Save Money With An Early Mortgage Renewal

save money with an early mortgage renewal

We are staring the spring housing market straight in the face. If the last two years are any indicator – the banks and mortgage interest rates offered will provide deep discounts and the competition will be fierce to gain market share. This means there is a hidden opportunity for existing mortgage holders – the option to save thousands with an early mortgage renewal. Here is how you can take advantage and pocket a stash of cash.

Can I Save Money With An Early Renewal?

The short answer to that question is that it depends on the numbers. Every mortgage scenario is unique to the amount owing, the time left to maturity of the term, and your existing lender’s contractual obligation regarding an early pay out penalty. We just have to complete the math exercise to see if you will benefit.

Another consideration and one most Canadians haven’t experienced yet is if the mortgage they hold with their bank is registered as a Collateral Charge. This has additional restrictions and costs to consider that we will not cover in this post.

How One Couple Saved Over 2K

Here is a scenario that I come across often. “Ben & Geri” had 250K left on their existing mortgage with another 18 months until the term of their 5 year fixed mortgage matured. They held a 3.89% interest rate that was subject to an early renewal penalty of what is called an Interest Rate Differential. This is effectively the difference between what the bank can lend these funds out for today versus what they are charging you for the remainder of the term (a caveat here: the big banks use a Posted Interest Rate to calculate this making it more difficult to implement this strategy).

We completed the calculation and confirmed that their payout penalty was going to cost them $1,500. I then found them a mortgage with a variable rate of 2.35% for a five year term that provided a monthly payment of $1,100. Their existing mortgage payment was $1,300. Over the next 18 months – this provided them with an additional $3,600. Minus the early payout penalty and they were still ahead by $2,100.

The strategy still works moving to a fixed interest rate mortgage however you are only ahead by just over $600 so it is not as effective. There are also cases where the difference is much greater.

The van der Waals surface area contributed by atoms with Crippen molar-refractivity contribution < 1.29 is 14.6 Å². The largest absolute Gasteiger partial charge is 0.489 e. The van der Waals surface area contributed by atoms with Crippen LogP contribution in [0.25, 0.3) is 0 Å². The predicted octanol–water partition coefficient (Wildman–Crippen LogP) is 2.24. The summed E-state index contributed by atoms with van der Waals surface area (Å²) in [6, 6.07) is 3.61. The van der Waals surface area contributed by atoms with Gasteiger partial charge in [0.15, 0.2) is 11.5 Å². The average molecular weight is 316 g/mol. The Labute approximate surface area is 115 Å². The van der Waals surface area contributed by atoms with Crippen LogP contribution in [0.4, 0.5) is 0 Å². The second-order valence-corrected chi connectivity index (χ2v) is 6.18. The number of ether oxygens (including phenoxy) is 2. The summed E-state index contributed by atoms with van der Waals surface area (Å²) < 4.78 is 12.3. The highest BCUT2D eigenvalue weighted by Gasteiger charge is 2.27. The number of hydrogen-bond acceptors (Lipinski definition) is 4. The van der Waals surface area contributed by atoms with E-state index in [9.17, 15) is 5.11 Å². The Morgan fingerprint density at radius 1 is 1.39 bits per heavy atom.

How Do I Know If I Can Save Money?

There are a number of quick steps you can take to determine if you are a candidate of this money saving strategy:

1) Determine your mortgage scenario – Take the time to dust your off your annual mortgage statement. Write down the amount you are owing today (or as close as possible), the interest rate you are paying, and read over your original mortgage contract to get an idea of how your early payout penalty is calculated (you may need a magnifying glass for that last one).

2) Crunch the numbers – If you are subject to a three month interest penalty (variable rate mortgages) then it can be a reasonably simple exercise of looking at your amortization schedule, finding the interest component and multiplying that number by 3 for a close estimate.

If you have a fixed rate mortgage then more often than not it will be a greater of the three month interest penalty or the interest rate differential that we spoke about earlier.

The mortgage contract may hold the formula for the IRD calculation. If so, follow along and you will again come to an estimate of what you will have to pay if you were to break your mortgage early.

3) Get a new mortgage offer – Now is the time to get a preliminary idea of what type of mortgage payment you will be subject to on early renewal. Shopping the market is always a good idea. Speaking with an Independent Mortgage Broker will ensure that you are getting the lowest rates as well as avoiding any contractual limitations that come along with the big bank’s product.

You will at this point be able to see the difference in your monthly payments.

4) More math – Now comes the final considerations and number crunching. We take the difference between the payments, multiply by the remaining months in the term, and minus the penalty from the total amount. This will give you a very close idea of how much you will save by making an early change in your mortgage.

Note that this is not an exhaustive covering of this topic.

There can also be market factors that can change your penalty very quickly. Discounts can be negotiated on the total amount of the penalty and in some instances incentives are available to cover some of the costs of moving your mortgage to another institution.

It is all part of being diligent in managing your personal financial house while working with competent professionals that will assist you in saving your hard earned money.

So now it is your turn. Take the time to figure out if you are a candidate for an early mortgage renewal. Do the math and check it again. You may just be surprised to find yourself a couple grand richer.

michael smele at mortgage truth

Michael Smele

Michael is a passionate educator about mortgages, personal credit, and finance. You can find him at Mortgage Truth.


    • Glen @ Monster Piggy Bank

      Glen @ Monster Piggy Bank 03/11/2014 4:10 a.m. #

      We thought about refinancing our mortgage, but in Australia the exit fees were huge. Ironically, when our mortgage was pretty much paid off, the government changed the laws and now there are no exit fees to stop people moving - grrrr!

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